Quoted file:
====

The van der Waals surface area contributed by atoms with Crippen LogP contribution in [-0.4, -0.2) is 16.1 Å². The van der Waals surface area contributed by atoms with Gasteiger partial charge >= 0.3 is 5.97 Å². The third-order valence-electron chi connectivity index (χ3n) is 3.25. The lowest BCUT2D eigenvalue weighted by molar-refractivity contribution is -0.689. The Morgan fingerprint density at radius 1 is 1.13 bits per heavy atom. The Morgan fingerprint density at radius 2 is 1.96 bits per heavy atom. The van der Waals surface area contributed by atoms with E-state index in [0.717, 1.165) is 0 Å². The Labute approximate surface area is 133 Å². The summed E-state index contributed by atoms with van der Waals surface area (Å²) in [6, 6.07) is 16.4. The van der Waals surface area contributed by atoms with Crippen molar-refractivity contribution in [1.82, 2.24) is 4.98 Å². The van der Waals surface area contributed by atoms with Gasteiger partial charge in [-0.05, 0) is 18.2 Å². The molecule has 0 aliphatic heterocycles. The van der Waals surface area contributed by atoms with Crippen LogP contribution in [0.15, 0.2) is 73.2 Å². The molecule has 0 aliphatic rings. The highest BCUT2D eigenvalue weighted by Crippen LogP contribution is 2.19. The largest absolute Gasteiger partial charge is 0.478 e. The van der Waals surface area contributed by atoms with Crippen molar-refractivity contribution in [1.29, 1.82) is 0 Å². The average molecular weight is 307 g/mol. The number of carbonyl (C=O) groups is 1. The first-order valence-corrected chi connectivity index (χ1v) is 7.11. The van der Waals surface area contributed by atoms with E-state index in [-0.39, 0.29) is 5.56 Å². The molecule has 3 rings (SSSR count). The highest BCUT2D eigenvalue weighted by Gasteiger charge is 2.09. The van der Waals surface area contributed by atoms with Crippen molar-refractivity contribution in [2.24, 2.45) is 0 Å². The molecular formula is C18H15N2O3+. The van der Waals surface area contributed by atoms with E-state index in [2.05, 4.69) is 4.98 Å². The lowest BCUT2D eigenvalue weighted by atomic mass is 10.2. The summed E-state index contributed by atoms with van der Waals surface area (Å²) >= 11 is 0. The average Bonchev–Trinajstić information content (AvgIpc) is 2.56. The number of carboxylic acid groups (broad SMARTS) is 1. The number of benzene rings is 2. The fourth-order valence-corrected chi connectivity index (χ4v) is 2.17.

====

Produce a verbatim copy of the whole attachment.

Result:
The van der Waals surface area contributed by atoms with Crippen LogP contribution in [-0.4, -0.2) is 16.1 Å². The van der Waals surface area contributed by atoms with Gasteiger partial charge >= 0.3 is 5.97 Å². The third-order valence-electron chi connectivity index (χ3n) is 3.25. The lowest BCUT2D eigenvalue weighted by molar-refractivity contribution is -0.689. The Morgan fingerprint density at radius 1 is 1.13 bits per heavy atom. The Morgan fingerprint density at radius 2 is 1.96 bits per heavy atom. The van der Waals surface area contributed by atoms with E-state index in [0.717, 1.165) is 0 Å². The Labute approximate surface area is 133 Å². The summed E-state index contributed by atoms with van der Waals surface area (Å²) in [6, 6.07) is 16.4. The van der Waals surface area contributed by atoms with Crippen molar-refractivity contribution in [1.82, 2.24) is 4.98 Å². The van der Waals surface area contributed by atoms with Gasteiger partial charge in [-0.05, 0) is 18.2 Å². The molecule has 0 aliphatic heterocycles. The van der Waals surface area contributed by atoms with Crippen LogP contribution in [0.15, 0.2) is 73.2 Å². The molecule has 0 aliphatic rings. The highest BCUT2D eigenvalue weighted by Crippen LogP contribution is 2.19. The largest absolute Gasteiger partial charge is 0.478 e. The van der Waals surface area contributed by atoms with Crippen molar-refractivity contribution in [1.29, 1.82) is 0 Å². The average molecular weight is 307 g/mol. The number of carbonyl (C=O) groups is 1. The first-order valence-corrected chi connectivity index (χ1v) is 7.11. The van der Waals surface area contributed by atoms with E-state index in [-0.39, 0.29) is 5.56 Å². The molecule has 3 rings (SSSR count). The highest BCUT2D eigenvalue weighted by Gasteiger charge is 2.09. The van der Waals surface area contributed by atoms with Crippen molar-refractivity contribution in [2.24, 2.45) is 0 Å². The molecular formula is C18H15N2O3+. The van der Waals surface area contributed by atoms with E-state index in [2.05, 4.69) is 4.98 Å². The lowest BCUT2D eigenvalue weighted by atomic mass is 10.2. The summed E-state index contributed by atoms with van der Waals surface area (Å²) >= 11 is 0. The average Bonchev–Trinajstić information content (AvgIpc) is 2.56. The number of carboxylic acid groups (broad SMARTS) is 1. The number of benzene rings is 2. The fourth-order valence-corrected chi connectivity index (χ4v) is 2.17.